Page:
A fellow developer brought up Aspect-Oriented Programming (AOP) during lunch. AOP is a programming paradigm that increases modularity by allowing the separation of “cross-cutting concerns”. These are aspects of a program which affect (crosscut) other concerns. These concerns often cannot be cleanly decomposed from the rest of the system in both the design and implementation, and result in either scattering or tangling of the program, or both. Examples are a logging infrastructure or user-based authentication. If we want to implement these things we have to scatter around the application instructions for it (either in the beginning/end of the function/method calls).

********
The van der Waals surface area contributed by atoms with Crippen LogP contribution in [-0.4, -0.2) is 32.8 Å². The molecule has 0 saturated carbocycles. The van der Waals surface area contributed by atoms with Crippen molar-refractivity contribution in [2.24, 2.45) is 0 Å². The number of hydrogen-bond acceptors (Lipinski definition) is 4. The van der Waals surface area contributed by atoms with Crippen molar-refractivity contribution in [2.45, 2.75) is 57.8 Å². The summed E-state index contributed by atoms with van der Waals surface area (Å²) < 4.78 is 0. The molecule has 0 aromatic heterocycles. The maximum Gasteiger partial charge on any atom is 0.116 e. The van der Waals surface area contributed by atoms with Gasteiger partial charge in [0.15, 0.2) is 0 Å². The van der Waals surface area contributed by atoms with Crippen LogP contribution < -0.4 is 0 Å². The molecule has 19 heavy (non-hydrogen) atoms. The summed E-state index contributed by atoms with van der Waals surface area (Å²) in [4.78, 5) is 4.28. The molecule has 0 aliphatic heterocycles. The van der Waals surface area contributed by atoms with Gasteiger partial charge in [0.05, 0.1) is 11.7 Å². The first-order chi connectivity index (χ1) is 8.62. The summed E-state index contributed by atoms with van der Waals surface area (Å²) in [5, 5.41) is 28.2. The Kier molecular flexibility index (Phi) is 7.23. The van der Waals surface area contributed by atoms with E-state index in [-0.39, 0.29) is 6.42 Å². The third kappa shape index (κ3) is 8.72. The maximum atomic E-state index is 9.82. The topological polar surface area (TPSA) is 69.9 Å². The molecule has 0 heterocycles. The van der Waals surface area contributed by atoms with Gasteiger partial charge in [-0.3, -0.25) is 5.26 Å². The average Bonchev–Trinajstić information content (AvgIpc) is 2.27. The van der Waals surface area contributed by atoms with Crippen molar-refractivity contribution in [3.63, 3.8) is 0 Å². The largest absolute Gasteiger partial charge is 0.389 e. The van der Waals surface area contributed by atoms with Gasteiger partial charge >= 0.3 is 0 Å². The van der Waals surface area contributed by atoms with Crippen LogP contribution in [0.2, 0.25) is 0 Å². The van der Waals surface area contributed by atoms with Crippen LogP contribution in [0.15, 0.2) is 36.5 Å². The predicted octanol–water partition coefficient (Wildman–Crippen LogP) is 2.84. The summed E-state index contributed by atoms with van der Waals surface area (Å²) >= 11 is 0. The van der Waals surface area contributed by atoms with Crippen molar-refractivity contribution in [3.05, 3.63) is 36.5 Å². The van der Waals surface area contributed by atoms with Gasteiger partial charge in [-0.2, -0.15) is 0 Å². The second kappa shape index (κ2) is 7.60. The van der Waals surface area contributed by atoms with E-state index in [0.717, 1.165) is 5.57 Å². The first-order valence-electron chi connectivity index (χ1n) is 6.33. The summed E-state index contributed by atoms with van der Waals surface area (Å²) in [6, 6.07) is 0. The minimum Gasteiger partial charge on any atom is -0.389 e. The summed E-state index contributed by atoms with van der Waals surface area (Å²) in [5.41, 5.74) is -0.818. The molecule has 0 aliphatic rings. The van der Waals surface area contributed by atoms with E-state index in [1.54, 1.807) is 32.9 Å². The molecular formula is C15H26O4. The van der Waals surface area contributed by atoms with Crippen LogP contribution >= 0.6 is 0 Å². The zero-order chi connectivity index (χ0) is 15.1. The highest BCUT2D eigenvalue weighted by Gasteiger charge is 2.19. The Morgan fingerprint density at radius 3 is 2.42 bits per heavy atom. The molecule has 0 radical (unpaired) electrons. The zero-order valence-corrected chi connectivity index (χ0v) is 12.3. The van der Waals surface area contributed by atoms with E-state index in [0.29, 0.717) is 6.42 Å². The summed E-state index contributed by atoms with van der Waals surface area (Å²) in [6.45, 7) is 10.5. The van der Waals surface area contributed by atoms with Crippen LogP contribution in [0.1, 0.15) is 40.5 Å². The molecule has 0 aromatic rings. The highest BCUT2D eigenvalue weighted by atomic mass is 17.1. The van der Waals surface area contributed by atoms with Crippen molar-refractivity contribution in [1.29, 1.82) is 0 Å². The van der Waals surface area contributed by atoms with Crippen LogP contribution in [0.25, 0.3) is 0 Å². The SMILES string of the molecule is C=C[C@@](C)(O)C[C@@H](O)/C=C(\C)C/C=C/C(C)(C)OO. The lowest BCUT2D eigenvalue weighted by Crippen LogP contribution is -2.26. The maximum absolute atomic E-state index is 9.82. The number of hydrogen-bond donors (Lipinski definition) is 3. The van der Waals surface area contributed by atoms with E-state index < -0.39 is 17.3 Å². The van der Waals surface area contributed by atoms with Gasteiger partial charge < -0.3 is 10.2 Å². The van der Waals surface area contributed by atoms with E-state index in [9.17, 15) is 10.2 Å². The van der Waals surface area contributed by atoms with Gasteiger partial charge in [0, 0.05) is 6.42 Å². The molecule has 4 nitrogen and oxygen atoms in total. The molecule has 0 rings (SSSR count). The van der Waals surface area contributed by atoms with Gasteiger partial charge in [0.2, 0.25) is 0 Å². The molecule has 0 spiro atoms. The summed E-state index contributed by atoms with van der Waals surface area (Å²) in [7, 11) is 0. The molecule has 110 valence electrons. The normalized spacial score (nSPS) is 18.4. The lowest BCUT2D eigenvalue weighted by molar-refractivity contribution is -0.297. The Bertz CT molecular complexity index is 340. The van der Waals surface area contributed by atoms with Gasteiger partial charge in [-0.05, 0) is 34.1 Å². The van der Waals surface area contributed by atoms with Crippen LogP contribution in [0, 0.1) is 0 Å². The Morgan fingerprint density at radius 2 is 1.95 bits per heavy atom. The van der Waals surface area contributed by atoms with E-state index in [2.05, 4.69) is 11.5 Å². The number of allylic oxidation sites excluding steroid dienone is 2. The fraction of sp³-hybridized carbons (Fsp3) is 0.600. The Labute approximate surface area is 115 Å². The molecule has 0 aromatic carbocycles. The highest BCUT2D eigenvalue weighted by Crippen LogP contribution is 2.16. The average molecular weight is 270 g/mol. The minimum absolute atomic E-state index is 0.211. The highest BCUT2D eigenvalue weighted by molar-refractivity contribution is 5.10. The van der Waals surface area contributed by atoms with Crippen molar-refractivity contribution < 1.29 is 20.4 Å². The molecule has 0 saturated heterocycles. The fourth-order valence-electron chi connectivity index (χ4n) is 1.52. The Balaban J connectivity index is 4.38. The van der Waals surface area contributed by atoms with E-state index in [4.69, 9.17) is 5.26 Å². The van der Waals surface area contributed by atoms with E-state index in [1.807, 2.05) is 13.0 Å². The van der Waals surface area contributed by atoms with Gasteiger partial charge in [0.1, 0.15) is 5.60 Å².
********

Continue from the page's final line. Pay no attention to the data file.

AOP implementations have some crosscutting expressions that encapsulate each concern in one place. The critics however advocate several things against it: “AOP has an inherent ability to create unpredictable and widespread errors in a system” and “Given the power of AOP, if a programmer makes a logical mistake in expressing crosscutting, it can lead to widespread program failure.”